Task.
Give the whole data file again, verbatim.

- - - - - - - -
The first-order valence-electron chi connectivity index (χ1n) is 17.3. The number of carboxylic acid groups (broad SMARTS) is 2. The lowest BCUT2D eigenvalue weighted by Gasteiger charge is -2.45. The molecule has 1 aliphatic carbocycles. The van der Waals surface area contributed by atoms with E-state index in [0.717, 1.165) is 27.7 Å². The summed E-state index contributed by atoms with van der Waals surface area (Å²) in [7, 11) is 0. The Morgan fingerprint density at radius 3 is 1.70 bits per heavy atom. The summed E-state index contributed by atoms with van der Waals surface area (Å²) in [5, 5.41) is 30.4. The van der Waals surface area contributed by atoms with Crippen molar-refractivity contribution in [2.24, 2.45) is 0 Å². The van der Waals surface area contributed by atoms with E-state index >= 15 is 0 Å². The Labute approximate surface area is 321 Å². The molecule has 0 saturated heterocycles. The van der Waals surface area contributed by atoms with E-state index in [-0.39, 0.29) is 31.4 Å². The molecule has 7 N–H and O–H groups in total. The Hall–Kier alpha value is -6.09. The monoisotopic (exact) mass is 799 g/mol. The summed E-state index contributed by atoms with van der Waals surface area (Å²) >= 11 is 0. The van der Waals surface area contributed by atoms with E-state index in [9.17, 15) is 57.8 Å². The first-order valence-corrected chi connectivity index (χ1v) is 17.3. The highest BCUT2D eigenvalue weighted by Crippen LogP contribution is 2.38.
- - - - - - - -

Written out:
The first-order valence-electron chi connectivity index (χ1n) is 17.3. The number of carboxylic acid groups (broad SMARTS) is 2. The lowest BCUT2D eigenvalue weighted by Gasteiger charge is -2.45. The molecule has 1 aliphatic carbocycles. The van der Waals surface area contributed by atoms with E-state index in [0.717, 1.165) is 27.7 Å². The summed E-state index contributed by atoms with van der Waals surface area (Å²) in [7, 11) is 0. The Morgan fingerprint density at radius 3 is 1.70 bits per heavy atom. The summed E-state index contributed by atoms with van der Waals surface area (Å²) in [5, 5.41) is 30.4. The van der Waals surface area contributed by atoms with Crippen molar-refractivity contribution in [2.24, 2.45) is 0 Å². The van der Waals surface area contributed by atoms with E-state index >= 15 is 0 Å². The Labute approximate surface area is 321 Å². The molecule has 0 saturated heterocycles. The van der Waals surface area contributed by atoms with E-state index in [-0.39, 0.29) is 31.4 Å². The molecule has 7 N–H and O–H groups in total. The Hall–Kier alpha value is -6.09. The monoisotopic (exact) mass is 799 g/mol. The summed E-state index contributed by atoms with van der Waals surface area (Å²) >= 11 is 0. The van der Waals surface area contributed by atoms with E-state index in [9.17, 15) is 57.8 Å². The first-order valence-corrected chi connectivity index (χ1v) is 17.3. The highest BCUT2D eigenvalue weighted by Crippen LogP contribution is 2.38.